• book

From the Publisher

Told in an easy style this book takes the reader into the realms of the unknown as they explore the Romani culture. From the First Fleet to the present day the Gypsies have impacted on Australian culture and society. Providing early links with our indigenous people. They also produced the first palatable Australin beer that did not go sour in the heat and the first native-born State Premier.
What ever your interest somewhere in the book there is information on the Romani and how they deal with the subject. Be it, the occult, traditional food, religion, dress, jewellery, wagons, weddings, funerals and much much more.

Published: Kate Wright on
ISBN: 9780987234827
List price: $3.95
Read on Scribd mobile: iPhone, iPad and Android.
Availability for 'Your Neighbours' The Gypsies in Australia
With a 30 day free trial you can read online for free
  1. This book can be read on up to 6 mobile devices.

Related Articles

Presidential Actions
1 min read

Federal Register Notice /Interim Report to OMB on March 03, 2017

Review of Standards for Maintaining, Collecting, and Presenting Federal Data on Race and Ethnicity [PDF]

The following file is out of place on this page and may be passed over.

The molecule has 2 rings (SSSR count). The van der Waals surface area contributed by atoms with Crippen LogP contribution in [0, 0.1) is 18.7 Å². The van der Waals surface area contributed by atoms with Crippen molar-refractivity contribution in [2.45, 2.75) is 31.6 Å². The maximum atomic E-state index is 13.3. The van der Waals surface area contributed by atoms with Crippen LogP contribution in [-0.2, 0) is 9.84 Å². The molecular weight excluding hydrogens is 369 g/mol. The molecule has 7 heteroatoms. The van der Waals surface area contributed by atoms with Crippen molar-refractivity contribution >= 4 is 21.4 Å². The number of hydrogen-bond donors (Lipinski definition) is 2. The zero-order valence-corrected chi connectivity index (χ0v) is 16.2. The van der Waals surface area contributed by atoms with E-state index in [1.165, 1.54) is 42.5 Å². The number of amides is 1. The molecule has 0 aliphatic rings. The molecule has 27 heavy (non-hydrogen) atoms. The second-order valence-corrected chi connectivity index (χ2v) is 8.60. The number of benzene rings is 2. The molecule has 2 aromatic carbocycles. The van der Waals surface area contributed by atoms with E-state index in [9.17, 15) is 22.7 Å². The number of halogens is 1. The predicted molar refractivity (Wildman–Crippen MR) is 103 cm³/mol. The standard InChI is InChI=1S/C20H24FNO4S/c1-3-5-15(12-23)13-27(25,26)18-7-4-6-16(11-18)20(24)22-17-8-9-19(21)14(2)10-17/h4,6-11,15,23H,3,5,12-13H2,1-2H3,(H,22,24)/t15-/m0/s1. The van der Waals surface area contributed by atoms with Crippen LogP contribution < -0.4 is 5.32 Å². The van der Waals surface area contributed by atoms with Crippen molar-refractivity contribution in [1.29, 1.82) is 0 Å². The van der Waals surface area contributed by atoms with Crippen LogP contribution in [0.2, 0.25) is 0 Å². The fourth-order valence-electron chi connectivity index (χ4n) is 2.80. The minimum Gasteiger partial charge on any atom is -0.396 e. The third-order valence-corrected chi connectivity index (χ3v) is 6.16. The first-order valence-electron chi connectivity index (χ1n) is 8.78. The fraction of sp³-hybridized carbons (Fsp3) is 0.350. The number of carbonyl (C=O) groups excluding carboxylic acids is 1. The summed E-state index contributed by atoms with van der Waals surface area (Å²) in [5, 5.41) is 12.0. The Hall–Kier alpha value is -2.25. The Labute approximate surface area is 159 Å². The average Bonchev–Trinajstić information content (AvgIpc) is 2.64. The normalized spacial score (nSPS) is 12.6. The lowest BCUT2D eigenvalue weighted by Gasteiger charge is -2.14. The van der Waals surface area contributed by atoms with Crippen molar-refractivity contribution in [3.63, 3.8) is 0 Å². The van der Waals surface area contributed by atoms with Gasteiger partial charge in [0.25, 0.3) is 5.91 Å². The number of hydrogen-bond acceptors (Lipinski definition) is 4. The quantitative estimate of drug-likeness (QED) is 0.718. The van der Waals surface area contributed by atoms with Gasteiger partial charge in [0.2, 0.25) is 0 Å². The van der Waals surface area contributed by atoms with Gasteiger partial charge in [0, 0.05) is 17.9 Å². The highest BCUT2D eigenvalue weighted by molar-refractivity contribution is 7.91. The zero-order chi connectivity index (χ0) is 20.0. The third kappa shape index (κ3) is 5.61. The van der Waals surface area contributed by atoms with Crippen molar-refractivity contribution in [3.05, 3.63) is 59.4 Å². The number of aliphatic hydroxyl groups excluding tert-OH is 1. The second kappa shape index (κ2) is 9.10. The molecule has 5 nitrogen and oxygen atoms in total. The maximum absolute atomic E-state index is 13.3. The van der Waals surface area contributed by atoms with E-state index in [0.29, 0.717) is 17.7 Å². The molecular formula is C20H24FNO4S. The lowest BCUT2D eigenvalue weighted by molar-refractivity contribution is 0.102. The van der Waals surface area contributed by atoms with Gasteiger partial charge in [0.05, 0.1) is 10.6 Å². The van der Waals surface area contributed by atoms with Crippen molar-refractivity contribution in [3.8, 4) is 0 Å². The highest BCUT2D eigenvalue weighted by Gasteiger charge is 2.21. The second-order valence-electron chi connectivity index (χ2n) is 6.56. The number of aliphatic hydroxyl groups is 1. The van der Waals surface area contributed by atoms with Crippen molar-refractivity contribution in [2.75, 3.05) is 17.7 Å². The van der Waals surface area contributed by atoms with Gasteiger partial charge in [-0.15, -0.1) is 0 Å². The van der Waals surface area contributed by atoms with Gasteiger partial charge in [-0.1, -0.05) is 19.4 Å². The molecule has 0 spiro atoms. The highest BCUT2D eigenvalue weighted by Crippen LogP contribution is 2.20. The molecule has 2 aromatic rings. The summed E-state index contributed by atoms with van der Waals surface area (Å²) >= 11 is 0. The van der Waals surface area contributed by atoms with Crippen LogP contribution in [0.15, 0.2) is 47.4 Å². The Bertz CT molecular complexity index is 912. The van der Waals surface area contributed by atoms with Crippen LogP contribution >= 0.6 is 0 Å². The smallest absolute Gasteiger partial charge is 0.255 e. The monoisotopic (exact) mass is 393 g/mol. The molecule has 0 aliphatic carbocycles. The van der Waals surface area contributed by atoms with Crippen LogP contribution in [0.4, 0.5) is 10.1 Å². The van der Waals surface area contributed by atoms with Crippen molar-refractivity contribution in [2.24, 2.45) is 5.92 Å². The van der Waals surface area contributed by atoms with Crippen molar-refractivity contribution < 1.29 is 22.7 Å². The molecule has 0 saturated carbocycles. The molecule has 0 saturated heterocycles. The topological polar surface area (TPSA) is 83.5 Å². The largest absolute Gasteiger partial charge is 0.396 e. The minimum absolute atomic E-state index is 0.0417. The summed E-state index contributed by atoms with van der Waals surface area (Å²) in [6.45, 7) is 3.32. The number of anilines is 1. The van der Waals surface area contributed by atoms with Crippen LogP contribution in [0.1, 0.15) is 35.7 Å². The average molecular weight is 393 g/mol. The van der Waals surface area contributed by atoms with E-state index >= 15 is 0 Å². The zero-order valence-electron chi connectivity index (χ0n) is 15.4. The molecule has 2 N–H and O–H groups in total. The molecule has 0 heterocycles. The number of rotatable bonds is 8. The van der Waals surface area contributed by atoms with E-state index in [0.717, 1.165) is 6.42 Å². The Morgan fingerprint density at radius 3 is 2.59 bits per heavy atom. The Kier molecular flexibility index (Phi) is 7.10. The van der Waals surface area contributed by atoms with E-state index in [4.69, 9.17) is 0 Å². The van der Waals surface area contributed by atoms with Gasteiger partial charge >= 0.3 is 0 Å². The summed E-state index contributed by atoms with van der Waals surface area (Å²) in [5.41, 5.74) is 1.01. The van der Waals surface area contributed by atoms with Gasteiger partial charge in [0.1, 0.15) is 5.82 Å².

1 min read

230. The Melting Pot Is for Real

Emily Barone It’s no secret that America sometimes seems less like a melting pot and more like a land of oil and water. The nation may contain multitudes, but they don’t always mix. Yet recent data shows that U.S. cities are more integrated than ever. In 1990, fewer than 1 in 5 neighborhoods in metropolitan areas was integrated. By 2010, that figure was closer to 1 in 3, according to an analysis of decennial Census data by researchers at New York University and the University of Massachusetts Boston. The prevalence of integrated neighborhoods—defined as a population that’s at least 20% whit
The Guardian
6 min read

Central American Refugees Turn Again To Belize – But Find It Far Less Welcoming

A pair of young farmhands wait for a ride at an idle junction under a coconut palm on a blistering day in south Belize. A short drive east is a fishing village of Garifunas – mixed-race descendants of African slaves and indigenous Arawaks – while along the highway to the west are clusters of Mayan thatched huts. It’s too hot to walk the few miles to Bella Vista, a dusty Spanish-speaking migrant community whose inhabitants mostly work in the surrounding banana plantations and shrimp farms – part of the steady flow of seasonal labourers from Honduras, Guatemala and El Salvador, drawn here by h